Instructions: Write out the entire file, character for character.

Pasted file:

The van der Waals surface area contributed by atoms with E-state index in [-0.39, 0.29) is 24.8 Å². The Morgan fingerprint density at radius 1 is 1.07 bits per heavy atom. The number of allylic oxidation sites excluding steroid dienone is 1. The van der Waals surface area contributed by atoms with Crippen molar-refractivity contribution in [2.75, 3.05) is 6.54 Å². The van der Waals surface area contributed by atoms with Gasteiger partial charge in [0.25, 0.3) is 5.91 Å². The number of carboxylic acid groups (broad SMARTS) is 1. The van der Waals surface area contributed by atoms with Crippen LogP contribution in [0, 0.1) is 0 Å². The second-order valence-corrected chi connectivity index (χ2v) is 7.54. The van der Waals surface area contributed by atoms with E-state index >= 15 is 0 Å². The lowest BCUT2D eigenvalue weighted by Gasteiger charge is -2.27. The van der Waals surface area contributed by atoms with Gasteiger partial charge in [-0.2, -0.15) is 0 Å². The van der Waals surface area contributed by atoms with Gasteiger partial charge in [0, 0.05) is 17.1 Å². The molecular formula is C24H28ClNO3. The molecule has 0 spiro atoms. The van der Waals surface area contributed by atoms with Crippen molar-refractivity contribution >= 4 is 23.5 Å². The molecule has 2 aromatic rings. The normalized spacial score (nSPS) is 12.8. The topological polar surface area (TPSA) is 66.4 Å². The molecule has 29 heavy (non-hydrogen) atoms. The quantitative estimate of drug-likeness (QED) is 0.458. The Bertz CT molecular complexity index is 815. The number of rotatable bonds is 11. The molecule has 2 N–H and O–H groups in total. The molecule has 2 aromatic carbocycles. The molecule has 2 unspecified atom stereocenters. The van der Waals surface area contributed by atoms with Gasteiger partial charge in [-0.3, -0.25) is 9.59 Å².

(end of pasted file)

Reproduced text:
The van der Waals surface area contributed by atoms with E-state index in [-0.39, 0.29) is 24.8 Å². The Morgan fingerprint density at radius 1 is 1.07 bits per heavy atom. The number of allylic oxidation sites excluding steroid dienone is 1. The van der Waals surface area contributed by atoms with Crippen molar-refractivity contribution in [2.75, 3.05) is 6.54 Å². The van der Waals surface area contributed by atoms with Gasteiger partial charge in [0.25, 0.3) is 5.91 Å². The number of carboxylic acid groups (broad SMARTS) is 1. The van der Waals surface area contributed by atoms with Crippen LogP contribution in [0, 0.1) is 0 Å². The second-order valence-corrected chi connectivity index (χ2v) is 7.54. The van der Waals surface area contributed by atoms with E-state index >= 15 is 0 Å². The lowest BCUT2D eigenvalue weighted by Gasteiger charge is -2.27. The van der Waals surface area contributed by atoms with Gasteiger partial charge in [-0.2, -0.15) is 0 Å². The van der Waals surface area contributed by atoms with Gasteiger partial charge in [0, 0.05) is 17.1 Å². The molecular formula is C24H28ClNO3. The molecule has 0 spiro atoms. The van der Waals surface area contributed by atoms with Crippen molar-refractivity contribution >= 4 is 23.5 Å². The molecule has 2 aromatic rings. The normalized spacial score (nSPS) is 12.8. The topological polar surface area (TPSA) is 66.4 Å². The molecule has 29 heavy (non-hydrogen) atoms. The quantitative estimate of drug-likeness (QED) is 0.458. The Bertz CT molecular complexity index is 815. The number of rotatable bonds is 11. The molecule has 2 N–H and O–H groups in total. The molecule has 2 aromatic carbocycles. The molecule has 2 unspecified atom stereocenters. The van der Waals surface area contributed by atoms with Gasteiger partial charge in [-0.3, -0.25) is 9.59 Å².